Russia’s new PD-14 turbofan, represented by a mock-up at MAKS 2013, is being prepared for EASA certification. A relevant application was submitted earlier this year, United Engine Corporation (UEC) general director Vladislav Masalov has told Show Observer. The certification documentation to be submitted to EASA will first have to be approved by the Aviation Register of the CIS-wide Interstate Aviation Committee (AR IAC).
"We had our disagreements with [Perm-based UEC subsidiary and PD-14 developer] Aviadvigatel on the order in which certification should progress," Masalov says. "They wanted to obtain a Russian certificate and then have it validated by EASA. UEC, however, is convinced that these two processes should run in parallel. An EASA certificate is essential and should be secured early on. If something is found to be wrong with the engine design at this early stage, certification will be delayed. This is why we aim to start certification talks with EASA this year, with the help from AR IAC." Aviadvigatel began readying the PD-14 for certification in May. The engine is intended as a powerplant for the future Irkut MC-21 narrowbody airliner.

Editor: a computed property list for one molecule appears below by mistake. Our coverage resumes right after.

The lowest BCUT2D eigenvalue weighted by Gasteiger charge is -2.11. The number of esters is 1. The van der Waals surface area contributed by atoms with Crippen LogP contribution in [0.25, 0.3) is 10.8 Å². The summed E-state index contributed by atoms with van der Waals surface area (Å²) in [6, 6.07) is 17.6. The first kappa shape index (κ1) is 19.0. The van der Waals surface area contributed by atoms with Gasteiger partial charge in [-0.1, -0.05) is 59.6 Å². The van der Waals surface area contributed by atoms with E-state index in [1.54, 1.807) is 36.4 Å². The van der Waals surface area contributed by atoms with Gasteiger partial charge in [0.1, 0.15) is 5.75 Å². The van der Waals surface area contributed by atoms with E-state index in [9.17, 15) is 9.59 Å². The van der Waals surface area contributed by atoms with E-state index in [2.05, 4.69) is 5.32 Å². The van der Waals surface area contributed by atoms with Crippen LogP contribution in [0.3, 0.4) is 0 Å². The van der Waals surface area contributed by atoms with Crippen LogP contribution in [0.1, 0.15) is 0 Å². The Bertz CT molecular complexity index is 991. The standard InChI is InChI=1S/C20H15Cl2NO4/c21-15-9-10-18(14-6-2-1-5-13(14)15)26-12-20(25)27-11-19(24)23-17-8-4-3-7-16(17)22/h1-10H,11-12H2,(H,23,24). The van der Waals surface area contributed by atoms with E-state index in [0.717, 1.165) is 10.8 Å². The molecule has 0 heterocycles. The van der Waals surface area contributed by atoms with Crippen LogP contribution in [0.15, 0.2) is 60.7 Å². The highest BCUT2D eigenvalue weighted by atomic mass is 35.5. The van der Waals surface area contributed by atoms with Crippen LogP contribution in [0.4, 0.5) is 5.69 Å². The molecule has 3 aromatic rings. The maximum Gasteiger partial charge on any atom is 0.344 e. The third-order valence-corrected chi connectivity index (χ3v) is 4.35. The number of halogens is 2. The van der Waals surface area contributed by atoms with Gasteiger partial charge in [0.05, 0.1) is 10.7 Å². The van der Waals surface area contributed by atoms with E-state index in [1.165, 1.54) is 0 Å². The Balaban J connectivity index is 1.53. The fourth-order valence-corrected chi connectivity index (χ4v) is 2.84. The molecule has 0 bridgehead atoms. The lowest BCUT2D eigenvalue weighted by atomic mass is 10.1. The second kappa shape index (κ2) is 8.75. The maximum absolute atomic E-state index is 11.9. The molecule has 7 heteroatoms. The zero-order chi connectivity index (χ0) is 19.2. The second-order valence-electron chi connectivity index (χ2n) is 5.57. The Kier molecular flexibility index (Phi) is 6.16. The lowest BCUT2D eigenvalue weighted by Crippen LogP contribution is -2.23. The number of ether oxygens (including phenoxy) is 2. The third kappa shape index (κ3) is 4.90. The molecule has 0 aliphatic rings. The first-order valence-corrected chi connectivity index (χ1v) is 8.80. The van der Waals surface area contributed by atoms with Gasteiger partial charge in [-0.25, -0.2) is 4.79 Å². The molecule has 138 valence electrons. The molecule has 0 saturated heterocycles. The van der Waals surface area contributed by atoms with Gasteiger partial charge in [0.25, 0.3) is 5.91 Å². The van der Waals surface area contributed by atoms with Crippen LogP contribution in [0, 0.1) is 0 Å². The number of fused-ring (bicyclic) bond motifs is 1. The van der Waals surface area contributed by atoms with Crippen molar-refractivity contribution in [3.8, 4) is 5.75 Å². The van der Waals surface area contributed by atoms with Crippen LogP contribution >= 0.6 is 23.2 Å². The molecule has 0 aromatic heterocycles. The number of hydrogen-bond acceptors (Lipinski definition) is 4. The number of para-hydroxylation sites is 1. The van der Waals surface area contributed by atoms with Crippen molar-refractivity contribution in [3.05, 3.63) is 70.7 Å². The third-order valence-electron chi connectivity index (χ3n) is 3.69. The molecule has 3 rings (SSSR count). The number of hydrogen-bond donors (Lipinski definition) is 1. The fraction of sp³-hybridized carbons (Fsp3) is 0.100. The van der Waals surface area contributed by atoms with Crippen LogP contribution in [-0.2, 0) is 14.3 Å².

A PD-14 technology demonstrator has been built and tested. The first test engine will be assembled in September. Also this year, documents should be issued for the flight testing phase, which is set to commence in 2014.
Total investments in the PD-14 program between 2008 and 2013 amounted to 25 billion rubles ($760 million); a further 15 billion rubles in R&D funds will be needed in 2014-2015, not counting 30 billion rubles in industrialization costs. The engine will go into series production at Perm Motors and at NPO Saturn in Rybinsk. Certification should be completed in 2017, to be followed by entry into service later that year.
Another powerplant choice for the MC-21, the Pratt & Whitney PW1400 GTF geared turbofan, is expected to be certified in the first quarter of 2015.